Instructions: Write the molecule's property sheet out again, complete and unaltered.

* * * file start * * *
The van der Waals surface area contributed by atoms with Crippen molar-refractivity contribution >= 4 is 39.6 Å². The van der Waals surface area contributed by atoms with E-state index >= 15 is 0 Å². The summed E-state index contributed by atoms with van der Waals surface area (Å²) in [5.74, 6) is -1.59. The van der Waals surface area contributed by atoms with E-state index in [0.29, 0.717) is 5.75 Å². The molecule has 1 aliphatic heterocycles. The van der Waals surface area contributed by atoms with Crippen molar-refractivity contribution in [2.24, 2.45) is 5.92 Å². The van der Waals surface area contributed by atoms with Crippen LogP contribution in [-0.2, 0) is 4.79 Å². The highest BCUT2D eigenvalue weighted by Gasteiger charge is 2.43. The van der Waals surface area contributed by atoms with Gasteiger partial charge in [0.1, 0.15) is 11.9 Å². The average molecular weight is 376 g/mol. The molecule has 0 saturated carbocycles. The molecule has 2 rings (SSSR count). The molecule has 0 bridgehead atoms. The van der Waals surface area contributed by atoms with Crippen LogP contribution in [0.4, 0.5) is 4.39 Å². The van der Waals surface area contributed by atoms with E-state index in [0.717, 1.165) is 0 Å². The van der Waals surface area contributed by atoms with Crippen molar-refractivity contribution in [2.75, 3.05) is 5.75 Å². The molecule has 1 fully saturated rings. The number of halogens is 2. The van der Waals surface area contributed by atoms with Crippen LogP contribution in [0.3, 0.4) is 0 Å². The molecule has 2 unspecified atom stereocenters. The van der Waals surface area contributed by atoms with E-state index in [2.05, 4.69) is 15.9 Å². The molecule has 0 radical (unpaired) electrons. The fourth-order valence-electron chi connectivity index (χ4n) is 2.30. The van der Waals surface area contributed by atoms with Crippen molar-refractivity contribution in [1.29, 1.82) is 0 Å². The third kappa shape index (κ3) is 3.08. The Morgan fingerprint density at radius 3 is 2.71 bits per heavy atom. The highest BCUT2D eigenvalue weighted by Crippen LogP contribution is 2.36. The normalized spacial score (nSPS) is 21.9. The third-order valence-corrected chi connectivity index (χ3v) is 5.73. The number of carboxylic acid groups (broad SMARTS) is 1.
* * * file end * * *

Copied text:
The van der Waals surface area contributed by atoms with Crippen molar-refractivity contribution >= 4 is 39.6 Å². The van der Waals surface area contributed by atoms with E-state index >= 15 is 0 Å². The summed E-state index contributed by atoms with van der Waals surface area (Å²) in [5.74, 6) is -1.59. The van der Waals surface area contributed by atoms with E-state index in [0.29, 0.717) is 5.75 Å². The molecule has 1 aliphatic heterocycles. The van der Waals surface area contributed by atoms with Crippen molar-refractivity contribution in [2.24, 2.45) is 5.92 Å². The van der Waals surface area contributed by atoms with Crippen LogP contribution in [-0.2, 0) is 4.79 Å². The highest BCUT2D eigenvalue weighted by Gasteiger charge is 2.43. The van der Waals surface area contributed by atoms with Gasteiger partial charge in [0.1, 0.15) is 11.9 Å². The average molecular weight is 376 g/mol. The molecule has 0 saturated carbocycles. The molecule has 2 rings (SSSR count). The molecule has 0 bridgehead atoms. The van der Waals surface area contributed by atoms with Crippen LogP contribution in [0.4, 0.5) is 4.39 Å². The van der Waals surface area contributed by atoms with E-state index in [0.717, 1.165) is 0 Å². The van der Waals surface area contributed by atoms with Crippen molar-refractivity contribution in [2.75, 3.05) is 5.75 Å². The molecule has 1 fully saturated rings. The number of halogens is 2. The van der Waals surface area contributed by atoms with Crippen LogP contribution in [0.3, 0.4) is 0 Å². The molecule has 2 unspecified atom stereocenters. The van der Waals surface area contributed by atoms with E-state index in [2.05, 4.69) is 15.9 Å². The molecule has 0 radical (unpaired) electrons. The fourth-order valence-electron chi connectivity index (χ4n) is 2.30. The van der Waals surface area contributed by atoms with Crippen molar-refractivity contribution in [1.29, 1.82) is 0 Å². The third kappa shape index (κ3) is 3.08. The Morgan fingerprint density at radius 3 is 2.71 bits per heavy atom. The highest BCUT2D eigenvalue weighted by Crippen LogP contribution is 2.36. The normalized spacial score (nSPS) is 21.9. The third-order valence-corrected chi connectivity index (χ3v) is 5.73. The number of carboxylic acid groups (broad SMARTS) is 1.